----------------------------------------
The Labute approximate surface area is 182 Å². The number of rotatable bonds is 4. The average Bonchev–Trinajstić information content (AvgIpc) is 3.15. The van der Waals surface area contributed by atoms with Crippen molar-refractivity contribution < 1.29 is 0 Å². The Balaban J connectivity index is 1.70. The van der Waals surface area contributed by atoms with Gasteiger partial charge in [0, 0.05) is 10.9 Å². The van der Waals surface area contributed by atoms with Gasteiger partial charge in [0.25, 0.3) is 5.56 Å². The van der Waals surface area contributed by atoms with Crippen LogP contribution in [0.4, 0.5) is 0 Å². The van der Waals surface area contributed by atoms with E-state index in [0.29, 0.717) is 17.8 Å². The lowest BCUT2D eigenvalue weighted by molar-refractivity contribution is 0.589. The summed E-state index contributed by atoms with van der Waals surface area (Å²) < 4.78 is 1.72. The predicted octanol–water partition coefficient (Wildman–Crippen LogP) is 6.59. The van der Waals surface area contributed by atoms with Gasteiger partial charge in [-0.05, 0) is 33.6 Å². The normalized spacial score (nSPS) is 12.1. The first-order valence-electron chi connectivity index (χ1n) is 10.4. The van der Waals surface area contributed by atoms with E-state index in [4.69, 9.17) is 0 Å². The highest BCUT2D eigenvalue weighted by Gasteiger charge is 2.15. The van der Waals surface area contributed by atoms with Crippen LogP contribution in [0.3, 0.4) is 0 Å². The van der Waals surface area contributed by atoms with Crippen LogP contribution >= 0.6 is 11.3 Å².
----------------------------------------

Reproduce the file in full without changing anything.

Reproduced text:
The Labute approximate surface area is 182 Å². The number of rotatable bonds is 4. The average Bonchev–Trinajstić information content (AvgIpc) is 3.15. The van der Waals surface area contributed by atoms with Crippen molar-refractivity contribution < 1.29 is 0 Å². The Balaban J connectivity index is 1.70. The van der Waals surface area contributed by atoms with Gasteiger partial charge in [0, 0.05) is 10.9 Å². The van der Waals surface area contributed by atoms with Gasteiger partial charge in [0.25, 0.3) is 5.56 Å². The van der Waals surface area contributed by atoms with Crippen LogP contribution in [0.4, 0.5) is 0 Å². The van der Waals surface area contributed by atoms with E-state index in [0.29, 0.717) is 17.8 Å². The lowest BCUT2D eigenvalue weighted by molar-refractivity contribution is 0.589. The summed E-state index contributed by atoms with van der Waals surface area (Å²) < 4.78 is 1.72. The predicted octanol–water partition coefficient (Wildman–Crippen LogP) is 6.59. The van der Waals surface area contributed by atoms with Gasteiger partial charge in [-0.05, 0) is 33.6 Å². The normalized spacial score (nSPS) is 12.1. The first-order valence-electron chi connectivity index (χ1n) is 10.4. The van der Waals surface area contributed by atoms with E-state index in [4.69, 9.17) is 0 Å². The highest BCUT2D eigenvalue weighted by Gasteiger charge is 2.15. The van der Waals surface area contributed by atoms with Crippen LogP contribution in [0.3, 0.4) is 0 Å². The van der Waals surface area contributed by atoms with Crippen LogP contribution >= 0.6 is 11.3 Å².